Here, I have selected the Rybka 4 Opening Book and set “Max book moves” to zero, which means that Aquarium will select moves from the book as long as there are moves available. After that the engine takes over.

Another simple method of choosing an opening book, when playing against the computer, is to click the small downward pointing triangle in the title bar of the tree window as shown below.

A list of all available tree configurations will be displayed, allowing you to pick the opening book you want the computer to use. Note that if you are playing in fun mode, you can switch opening books even after the game has started.

Using the Book When Viewing a Game

There are two methods to select and view the Rybka 4 Opening Book in the tree window while you are examining a game in the Sandbox or in Database view.

The first method is to select the Tree tab in the ribbon and click the leftmost button to display a list of available tree configurations. This method was demonstrated above, after the Rybka 4 Aquarium book had been installed.

The other method is to click the small triangle in the title bar of the tree window. It is the same method as was described above, when playing against the engine.

Postscript

FM Andrey Terekhov commented on last month’s column as follows:

“I read your interview with Jiri Dufek with great interest. The part where he demonstrates improvements in his opening book for Rybka was especially fascinating for me. It is so broad that it covers quite a few of the openings that I am playing, even though I mostly play side lines. In particular, I was amazed to see the first diagram, from the anti-Gruenfeld line of the English Opening [A16], and the novelty that Jiri suggested: 11.Kd1! +=.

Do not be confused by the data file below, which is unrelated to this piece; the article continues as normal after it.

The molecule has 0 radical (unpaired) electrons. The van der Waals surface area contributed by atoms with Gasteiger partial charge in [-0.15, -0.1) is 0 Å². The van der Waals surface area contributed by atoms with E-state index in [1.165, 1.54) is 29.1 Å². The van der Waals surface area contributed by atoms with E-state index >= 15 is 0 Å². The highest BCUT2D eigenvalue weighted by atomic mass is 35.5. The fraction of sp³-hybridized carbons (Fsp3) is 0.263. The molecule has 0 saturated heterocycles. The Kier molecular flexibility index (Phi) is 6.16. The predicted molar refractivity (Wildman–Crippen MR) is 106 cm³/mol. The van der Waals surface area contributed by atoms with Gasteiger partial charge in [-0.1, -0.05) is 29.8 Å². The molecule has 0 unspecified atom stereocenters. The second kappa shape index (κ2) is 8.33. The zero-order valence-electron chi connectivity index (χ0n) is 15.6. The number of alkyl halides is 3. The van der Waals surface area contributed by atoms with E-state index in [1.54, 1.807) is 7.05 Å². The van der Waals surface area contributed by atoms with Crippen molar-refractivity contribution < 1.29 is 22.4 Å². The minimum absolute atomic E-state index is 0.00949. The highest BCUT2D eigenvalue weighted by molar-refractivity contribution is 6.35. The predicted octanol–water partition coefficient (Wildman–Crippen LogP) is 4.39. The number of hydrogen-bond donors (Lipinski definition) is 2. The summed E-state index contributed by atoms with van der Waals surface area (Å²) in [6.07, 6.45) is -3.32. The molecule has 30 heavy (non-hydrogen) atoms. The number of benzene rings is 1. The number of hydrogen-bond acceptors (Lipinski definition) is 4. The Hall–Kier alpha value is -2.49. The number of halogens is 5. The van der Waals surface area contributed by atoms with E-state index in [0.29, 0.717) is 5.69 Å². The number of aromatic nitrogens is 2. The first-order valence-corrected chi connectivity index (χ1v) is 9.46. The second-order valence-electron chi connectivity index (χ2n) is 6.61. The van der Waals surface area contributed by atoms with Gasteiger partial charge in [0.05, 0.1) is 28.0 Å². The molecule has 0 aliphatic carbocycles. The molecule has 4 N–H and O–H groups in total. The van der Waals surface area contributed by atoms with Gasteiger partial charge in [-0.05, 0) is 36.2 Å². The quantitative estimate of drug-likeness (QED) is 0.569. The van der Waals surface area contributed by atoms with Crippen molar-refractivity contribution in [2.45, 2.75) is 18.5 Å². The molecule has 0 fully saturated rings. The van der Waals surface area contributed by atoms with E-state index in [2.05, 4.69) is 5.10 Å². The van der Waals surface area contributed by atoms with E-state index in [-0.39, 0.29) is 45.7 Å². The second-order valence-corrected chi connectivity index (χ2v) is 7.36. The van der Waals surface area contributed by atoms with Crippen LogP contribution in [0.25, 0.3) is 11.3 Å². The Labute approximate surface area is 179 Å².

“The funny thing is that I had this position over-the-board in one of my tournament games sixteen years ago … and I made exactly that move! It was in the championship of Peterhof, which is a suburb of St. Petersburg, Russia. I managed to win the game very quickly and was quite proud with my “non-standard” approach. However, the game was not rated and never made it into any databases. About a year ago, I found it in my notes and decided to analyze it. Actually, I was quite disappointed to find out that White has only a small advantage, as during the game I believed that 11.Kd1 leads to a nearly winning position!”

This month Jiri Dufek replies:

Thank you for your response and the interesting game. Generally, I think that finding new moves is getting harder every year. It seems that everything has been played before. Of course this is not completely true, but very often a move that was previously played in a game is analyzed and in some way reevaluated at a later date.

It is interesting that you played 11.Kd1 sixteen years ago and it is a good example of how everything seems to have been played before - and in this case the evaluation remains the same after all this time.

I found this idea around six or eight years ago and later I shared it with Roman Chytilek. A few years later he told me that he had played this move against David Navara (probably in 2007-2008) in some local blitz tournament and lost after a hard struggle, but David probably knew this move. Since this line disappeared from chess practice, there is no reason to keep this interesting move a secret any more.

I think that there is only one way for Black to respond: 11.Kd1 Nd7 12.Bc4 Kd8 13.d3!? Qg4

The final evaluation of position is somewhere between += and +/-, but for the ChessOK Cafe article I preferred the first one, because +/- is little bit optimistic. It is probably better to give += for engine games and +/- from a human perspective. I believe that you will find more interesting ideas in the Rybka 4 book.